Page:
By David Brown
In Part III, Paul gives thanks to God for including the Gentile believers into His Kingdom.
Read Colossians 1:12-14.
“One of the problems we have in religious life is the tendency to see ourselves as superior to those outside of the faith.This attitude of superiority often causes us to hesitate in reaching out to those who are different from us.”
– Jim Cymbala makes this very point in a moving story from his book Fresh Wind, Fresh Fire
“I’ll never forget Easter Sunday 1992 – the day Roberta Langella gave her dramatic testimony.
A homeless man was standing in the back of the church listening intently. At the end of the evening meeting I sat down on the edge of the platform, exhausted, as others continued to pray with those who responded to Christ. The organist was playing quietly. I wanted to relax. I was just starting to unwind when I looked up to see this man, with shabby clothing and matted hair, standing in the center isle about four rows back waiting for permission to approach me. I nodded and gave him a weak little wave of my hand. Look at how this Easter Sunday is going to end, I thought to myself. He is going to hit me for money. This happens often in this church. I’m so tired…
When he came close, I saw that his two front teeth were missing. But more striking was his odor – the mixture of alcohol, sweat, urine, and garbage took my breath away. I have been around many street people, but this was the strongest stench I have ever encountered. I instinctively had to turn my head to inhale, then look back in his direction while breathing out.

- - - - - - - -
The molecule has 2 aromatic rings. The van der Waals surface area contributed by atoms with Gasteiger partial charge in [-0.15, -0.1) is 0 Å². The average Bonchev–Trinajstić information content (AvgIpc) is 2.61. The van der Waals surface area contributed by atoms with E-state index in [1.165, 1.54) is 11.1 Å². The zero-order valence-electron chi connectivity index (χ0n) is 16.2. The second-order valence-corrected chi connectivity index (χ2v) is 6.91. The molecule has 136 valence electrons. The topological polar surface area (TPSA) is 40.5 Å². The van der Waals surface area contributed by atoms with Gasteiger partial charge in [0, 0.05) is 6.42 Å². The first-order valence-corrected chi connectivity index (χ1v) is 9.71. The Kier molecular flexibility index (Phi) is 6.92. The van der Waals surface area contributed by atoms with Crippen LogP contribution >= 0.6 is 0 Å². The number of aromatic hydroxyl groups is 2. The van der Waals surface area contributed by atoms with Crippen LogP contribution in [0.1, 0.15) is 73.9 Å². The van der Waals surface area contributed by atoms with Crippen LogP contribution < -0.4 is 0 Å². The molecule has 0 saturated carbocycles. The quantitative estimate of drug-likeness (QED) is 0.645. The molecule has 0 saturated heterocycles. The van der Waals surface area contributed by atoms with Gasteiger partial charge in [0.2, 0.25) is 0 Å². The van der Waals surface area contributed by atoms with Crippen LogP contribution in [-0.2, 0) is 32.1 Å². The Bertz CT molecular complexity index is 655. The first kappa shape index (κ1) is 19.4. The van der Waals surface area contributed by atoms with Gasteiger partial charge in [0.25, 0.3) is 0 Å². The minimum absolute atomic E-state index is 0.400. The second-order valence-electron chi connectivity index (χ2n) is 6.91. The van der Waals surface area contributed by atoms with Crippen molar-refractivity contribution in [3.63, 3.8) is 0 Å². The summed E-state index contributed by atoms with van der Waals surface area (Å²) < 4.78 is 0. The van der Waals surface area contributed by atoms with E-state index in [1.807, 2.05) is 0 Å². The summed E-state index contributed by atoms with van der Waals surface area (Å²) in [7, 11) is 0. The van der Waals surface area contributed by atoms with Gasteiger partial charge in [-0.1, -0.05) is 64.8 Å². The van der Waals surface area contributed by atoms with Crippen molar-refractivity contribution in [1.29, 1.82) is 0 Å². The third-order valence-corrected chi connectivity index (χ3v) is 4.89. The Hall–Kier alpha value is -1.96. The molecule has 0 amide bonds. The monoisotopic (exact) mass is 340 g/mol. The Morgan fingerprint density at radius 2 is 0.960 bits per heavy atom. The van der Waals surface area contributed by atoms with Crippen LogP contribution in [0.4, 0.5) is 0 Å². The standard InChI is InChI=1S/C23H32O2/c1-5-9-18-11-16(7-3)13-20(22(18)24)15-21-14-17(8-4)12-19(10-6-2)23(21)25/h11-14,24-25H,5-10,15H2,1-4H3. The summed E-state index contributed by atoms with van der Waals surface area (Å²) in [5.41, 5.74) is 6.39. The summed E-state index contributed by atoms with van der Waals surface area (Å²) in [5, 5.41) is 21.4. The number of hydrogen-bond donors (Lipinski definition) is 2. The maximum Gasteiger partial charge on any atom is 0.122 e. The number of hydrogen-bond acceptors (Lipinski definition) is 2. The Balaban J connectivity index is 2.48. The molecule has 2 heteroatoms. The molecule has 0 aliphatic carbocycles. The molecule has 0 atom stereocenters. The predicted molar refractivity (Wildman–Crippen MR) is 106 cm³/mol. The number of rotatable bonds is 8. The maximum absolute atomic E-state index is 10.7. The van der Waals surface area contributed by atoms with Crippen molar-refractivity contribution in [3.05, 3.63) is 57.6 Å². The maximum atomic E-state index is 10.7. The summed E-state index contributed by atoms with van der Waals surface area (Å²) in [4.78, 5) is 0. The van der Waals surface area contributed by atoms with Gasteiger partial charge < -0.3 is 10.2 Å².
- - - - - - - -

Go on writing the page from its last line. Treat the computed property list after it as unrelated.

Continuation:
I asked his name.
“David,” he said softly.
“How long have you been homeless, David?”
“Where did you sleep last night?”
“In an abandoned truck.”
I had heard enough and wanted to get this over quickly. I reached for the money clip in my back pocket. At that moment David put his finger in front of my face and said, “No, you don’t understand-I don’t want your money. I’m going to die out there. I want the Jesus that red haired girl talked about.” I hesitated, then closed my eyes. God forgive me, I begged. I felt soiled and cheap. Me, a minister of the gospel… I had simply wanted to get rid of him, when he was crying out for help of Christ I had just preached about. I swallowed hard as God’s love flooded my soul. David sensed the change in me. He moved toward me and fell on my chest, burying his grimy head against my white shirt and tie. Holding him close, I talked to him about Jesus’ love. These weren’t just words; I felt them. I felt love for this pitiful young man. And that smell…I don’t know how to explain it. It had almost made me sick, but now it became the most beautiful fragrance to me. I reveled in what had been repulsive just a moment ago.
The Lord seemed to say to me in that instant. Jim, if you and your wife have any value to me, if you have any purpose in my work-it has to do with this odor. This is the smell of the world I died for:”
The point is that Christianity is not about the work we do but rather the work the Father has already done through His Son.And one of the greatest ways of showing our thanks to God is by inviting people into the Christian fold.
How do we put this message into a nutshell and apply it into our lives?
This is a passage that teaches us that the Christian faith is not about us. It does not center around us! It’s primary emphasis is not on our views or the works we accomplish. Rather it centers around our Heavenly Father and the work He has done through His Son. So by focusing the Colossians on the work that God has done through His Son. The Colossians might become a people that focus on God rather than on themselves.
Dr. David Brown (Ph.D, New Orleans Baptist Theological Seminary) is the Senior Pastor of Roseland Park Baptist Church in Picayune, Mississippi. You can follow him on Twitter at @davidbdwb.